Isla Isabela - Pure Magic


Isla Isabela...Pure Magic!
Report from Mola Mola Mexico - 2008 Pam Bacich

The guide books' descriptions of Isla Isabela sound quite threatening: Avoid the dangerous rocks and submerged reefs and buoys on the NW, N, NE and E sides. Anchoring perils abound. If strong winds from the south develop, depart immediately! If the weather isn't just right, it's safer to push on.

Isla Isabela is a small island that lies about 90 miles off shore between San Blas and Mazatlan, Mexico. It's less than a mile long with a 281' volcanic peak. Small yes, but it's jam packed with spectacular wildlife. A dream come true for a photographer! I had been holding my breath and hoping for good weather and anchoring conditions. I couldn't wait to get up close and personal with Frigates and their chicks and Blue Footed and Brown Boobies with their nests and babies. I always thought I'd have to go to the Galapagos Islands to enjoy such treats!

Luckily for us, the weather and the stars were aligned and the anchoring conditions were perfect. We anchored in 30 feet of water on the island's east side next to Las Monas, 2 twisting rock spires that are 150' tall. We jumped into our small dinghy (purchased especially for wet beach landings in Mexico) and boated around to Isabela's south side. There's a small seasonal fishing village in the tiny cove that is only accessible by panga or dinghy. At the southwest end of the Village Beach we started our hike up the hill to the main rookery. A giant iguana, and I mean GIANT (about 5 feet long) scooted past us. And then we started to hear and see the birds! Dozens and dozens of low trees each bearing Frigate nests lined the path at eye level. The Frigates were in full breeding plumage with their lavish red chests puffed up for local females to admire. Their wide eyed, funny, fluff ball babies are so ugly that they are adorable. Each is balanced in a carefully made nest under the watchful eye of a parent. Further up the hill the Boobies were nesting on the ground. The Brown Boobies and their yellow feet were sitting on nests with two eggs in each. Many Blue Footed Boobies had already hatched. The mother and father Boobies take turns watching their young. The blue feet look like a jokester came by in the night and painted every foot bright blue. I could hardly contain myself as I sat down less than four feet from a Blue Footed Booby family and watched in amazement. They stared back at me as if equally amazed. I sat there, mesmerized, until I couldn't sit any longer.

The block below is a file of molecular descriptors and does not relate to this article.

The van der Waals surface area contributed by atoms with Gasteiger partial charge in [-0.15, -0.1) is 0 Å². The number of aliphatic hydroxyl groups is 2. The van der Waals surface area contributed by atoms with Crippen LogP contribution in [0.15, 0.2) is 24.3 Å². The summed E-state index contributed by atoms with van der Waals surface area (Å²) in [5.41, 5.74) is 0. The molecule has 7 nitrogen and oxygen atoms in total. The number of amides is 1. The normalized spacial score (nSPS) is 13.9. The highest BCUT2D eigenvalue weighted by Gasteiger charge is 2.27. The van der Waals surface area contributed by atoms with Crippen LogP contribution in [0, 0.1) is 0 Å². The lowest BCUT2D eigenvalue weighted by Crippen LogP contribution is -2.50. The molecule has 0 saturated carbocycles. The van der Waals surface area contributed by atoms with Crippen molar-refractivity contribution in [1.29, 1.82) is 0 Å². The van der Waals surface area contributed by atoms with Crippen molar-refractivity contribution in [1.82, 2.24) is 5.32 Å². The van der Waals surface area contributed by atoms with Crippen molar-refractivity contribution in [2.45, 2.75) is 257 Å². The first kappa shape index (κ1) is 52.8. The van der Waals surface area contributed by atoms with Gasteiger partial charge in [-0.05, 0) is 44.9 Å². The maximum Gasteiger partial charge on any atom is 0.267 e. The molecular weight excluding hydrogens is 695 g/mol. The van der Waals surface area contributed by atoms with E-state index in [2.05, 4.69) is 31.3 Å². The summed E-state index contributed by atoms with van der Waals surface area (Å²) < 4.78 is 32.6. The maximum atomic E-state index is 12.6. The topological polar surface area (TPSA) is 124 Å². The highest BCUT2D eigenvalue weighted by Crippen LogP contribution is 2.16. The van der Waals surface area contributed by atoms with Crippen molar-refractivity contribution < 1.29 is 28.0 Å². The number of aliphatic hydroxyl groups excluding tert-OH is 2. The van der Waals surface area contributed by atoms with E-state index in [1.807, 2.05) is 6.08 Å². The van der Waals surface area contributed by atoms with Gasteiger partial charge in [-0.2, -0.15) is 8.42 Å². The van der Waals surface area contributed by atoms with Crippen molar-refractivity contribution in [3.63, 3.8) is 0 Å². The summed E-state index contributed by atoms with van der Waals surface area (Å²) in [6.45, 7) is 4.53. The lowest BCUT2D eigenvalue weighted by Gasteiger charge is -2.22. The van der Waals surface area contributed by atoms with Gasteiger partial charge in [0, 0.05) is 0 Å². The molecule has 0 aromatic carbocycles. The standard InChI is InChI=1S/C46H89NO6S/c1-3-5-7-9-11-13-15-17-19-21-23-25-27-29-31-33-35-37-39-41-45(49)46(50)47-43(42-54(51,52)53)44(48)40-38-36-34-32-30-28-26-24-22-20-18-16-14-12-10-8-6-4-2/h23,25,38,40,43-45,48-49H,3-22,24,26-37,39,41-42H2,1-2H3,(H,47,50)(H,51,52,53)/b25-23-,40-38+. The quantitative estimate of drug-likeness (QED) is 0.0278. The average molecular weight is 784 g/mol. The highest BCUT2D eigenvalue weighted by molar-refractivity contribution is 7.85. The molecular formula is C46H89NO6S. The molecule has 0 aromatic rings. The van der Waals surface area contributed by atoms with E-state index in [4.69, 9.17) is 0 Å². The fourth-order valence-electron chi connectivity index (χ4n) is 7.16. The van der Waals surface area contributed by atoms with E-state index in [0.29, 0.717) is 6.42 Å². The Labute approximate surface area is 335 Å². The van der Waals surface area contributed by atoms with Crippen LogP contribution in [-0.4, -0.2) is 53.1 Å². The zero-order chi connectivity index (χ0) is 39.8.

We spent the night at anchor in the crystal (but cold) waters next to Las Monas. The local fishermen dropped their nets around us into the dark. We were surrounded by literally hundreds of bottles and jugs of all sizes and colors that marked the ends of fishing lines. Bright and early the next morning we woke to the sound of those same fishermen who were trying to retrieve their nets that were now twisted in our anchor. Laughing and joking they worked with us as we pulled up our anchor and freed their lines and nets.

This remote island is as close to wildlife magic as exists. If the weather is right for a stop, it's more than worth the detour!